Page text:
IAEA: International Atomic Energy Agency

Topic A: Addressing the Safety and Feasibility of Nuclear Energy

As climate change continues to harm the environment and diplomats are increasingly pressed to find a politically and economically sound solution, nuclear energy has become an attractive option. Nevertheless, the fears associated with nuclear accidents pose an obstacle to increasing the global use of nuclear energy. While the IAEA has made progress in ensuring that nuclear energy is as safe as possible through its 2011 Action Plan on Nuclear Safety and multiple research publications, challenges with nuclear safety—and the looming fear of nuclear accidents such as the incident in Fukishima, Japan in 2011—have led to some countries phasing out their nuclear energy programs. This is especially concerning for the international community because nuclear energy offers an efficient form of environmentally friendly energy which is increasingly being viewed as the solution to global warming. For this reason, it is imperative that the IAEA continue to improve its work in nuclear safety. Where current guidelines are lacking or problematic, countries will have to pass new regulations to make nuclear energy programs safe for the countries seeking to acquire them.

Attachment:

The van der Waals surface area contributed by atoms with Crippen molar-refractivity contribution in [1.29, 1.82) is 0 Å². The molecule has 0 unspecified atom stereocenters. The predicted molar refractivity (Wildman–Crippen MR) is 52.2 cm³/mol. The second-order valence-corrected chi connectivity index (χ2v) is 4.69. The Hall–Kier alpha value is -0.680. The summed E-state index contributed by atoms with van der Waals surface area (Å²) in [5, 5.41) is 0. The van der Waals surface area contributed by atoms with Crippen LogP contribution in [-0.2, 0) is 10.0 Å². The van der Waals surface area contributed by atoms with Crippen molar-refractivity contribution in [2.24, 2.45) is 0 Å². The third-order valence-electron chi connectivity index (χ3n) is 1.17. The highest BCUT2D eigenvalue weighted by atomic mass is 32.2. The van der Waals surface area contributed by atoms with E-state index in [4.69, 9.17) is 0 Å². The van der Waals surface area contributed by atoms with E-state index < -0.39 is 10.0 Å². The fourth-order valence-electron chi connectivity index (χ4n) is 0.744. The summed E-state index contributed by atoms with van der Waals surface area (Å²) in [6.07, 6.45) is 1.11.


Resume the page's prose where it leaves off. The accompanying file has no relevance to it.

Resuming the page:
Topic B: The Politics and the Management of Radioactive Waste

Radioactive waste poses the danger of causing large health problems if it is improperly managed, destroying the environment if it is not properly stored or recycled, and becoming a target for terrorists to release radioactive materials into the surrounding environment. Due to the large variety of radiation types and the wide variety of applications for radioactive material, there are many possible venues for managing radioactive waste. The IAEA classifies waste in many different categories: very short lived waste, very low level waste, low level waste, intermediate level waste, high level waste, and disused sealed radioactive sources (DSRS). Each of these waste types can be disposed of in different ways, leading to different existing standards and practices for radioactive waste management across the international community.

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